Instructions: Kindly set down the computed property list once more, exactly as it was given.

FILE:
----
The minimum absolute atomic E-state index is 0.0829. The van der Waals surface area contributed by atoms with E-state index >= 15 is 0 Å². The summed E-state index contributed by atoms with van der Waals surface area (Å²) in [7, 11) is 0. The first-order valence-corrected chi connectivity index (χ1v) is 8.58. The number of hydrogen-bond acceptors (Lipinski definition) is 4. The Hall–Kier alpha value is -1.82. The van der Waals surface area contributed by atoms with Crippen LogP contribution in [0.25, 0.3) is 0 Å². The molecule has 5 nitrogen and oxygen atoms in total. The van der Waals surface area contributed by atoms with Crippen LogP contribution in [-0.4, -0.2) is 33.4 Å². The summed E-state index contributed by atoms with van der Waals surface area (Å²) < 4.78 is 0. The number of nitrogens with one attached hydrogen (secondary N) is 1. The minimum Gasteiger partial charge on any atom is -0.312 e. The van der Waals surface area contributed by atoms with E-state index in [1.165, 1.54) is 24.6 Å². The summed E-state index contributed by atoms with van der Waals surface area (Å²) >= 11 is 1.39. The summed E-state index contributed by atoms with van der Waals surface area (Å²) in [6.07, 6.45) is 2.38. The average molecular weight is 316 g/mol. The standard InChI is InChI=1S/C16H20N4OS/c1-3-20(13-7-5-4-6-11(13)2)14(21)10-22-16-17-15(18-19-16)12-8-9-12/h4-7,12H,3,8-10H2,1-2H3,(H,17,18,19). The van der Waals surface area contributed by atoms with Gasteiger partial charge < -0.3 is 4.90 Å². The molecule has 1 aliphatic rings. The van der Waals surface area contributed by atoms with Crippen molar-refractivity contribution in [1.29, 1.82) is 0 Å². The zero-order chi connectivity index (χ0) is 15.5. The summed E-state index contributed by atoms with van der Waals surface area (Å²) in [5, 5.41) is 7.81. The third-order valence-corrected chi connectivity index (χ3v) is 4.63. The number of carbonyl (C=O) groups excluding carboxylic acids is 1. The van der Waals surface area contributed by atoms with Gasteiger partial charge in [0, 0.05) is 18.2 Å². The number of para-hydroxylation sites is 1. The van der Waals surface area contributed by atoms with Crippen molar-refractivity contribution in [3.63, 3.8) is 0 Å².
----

The minimum absolute atomic E-state index is 0.0829. The van der Waals surface area contributed by atoms with E-state index >= 15 is 0 Å². The summed E-state index contributed by atoms with van der Waals surface area (Å²) in [7, 11) is 0. The first-order valence-corrected chi connectivity index (χ1v) is 8.58. The number of hydrogen-bond acceptors (Lipinski definition) is 4. The Hall–Kier alpha value is -1.82. The van der Waals surface area contributed by atoms with Crippen LogP contribution in [0.25, 0.3) is 0 Å². The molecule has 5 nitrogen and oxygen atoms in total. The van der Waals surface area contributed by atoms with Crippen LogP contribution in [-0.4, -0.2) is 33.4 Å². The summed E-state index contributed by atoms with van der Waals surface area (Å²) < 4.78 is 0. The number of nitrogens with one attached hydrogen (secondary N) is 1. The minimum Gasteiger partial charge on any atom is -0.312 e. The van der Waals surface area contributed by atoms with E-state index in [1.165, 1.54) is 24.6 Å². The summed E-state index contributed by atoms with van der Waals surface area (Å²) >= 11 is 1.39. The summed E-state index contributed by atoms with van der Waals surface area (Å²) in [6.07, 6.45) is 2.38. The average molecular weight is 316 g/mol. The standard InChI is InChI=1S/C16H20N4OS/c1-3-20(13-7-5-4-6-11(13)2)14(21)10-22-16-17-15(18-19-16)12-8-9-12/h4-7,12H,3,8-10H2,1-2H3,(H,17,18,19). The van der Waals surface area contributed by atoms with Gasteiger partial charge < -0.3 is 4.90 Å². The molecule has 1 aliphatic rings. The van der Waals surface area contributed by atoms with Crippen molar-refractivity contribution in [1.29, 1.82) is 0 Å². The zero-order chi connectivity index (χ0) is 15.5. The summed E-state index contributed by atoms with van der Waals surface area (Å²) in [5, 5.41) is 7.81. The third-order valence-corrected chi connectivity index (χ3v) is 4.63. The number of carbonyl (C=O) groups excluding carboxylic acids is 1. The van der Waals surface area contributed by atoms with Gasteiger partial charge in [0, 0.05) is 18.2 Å². The number of para-hydroxylation sites is 1. The van der Waals surface area contributed by atoms with Crippen molar-refractivity contribution in [3.63, 3.8) is 0 Å².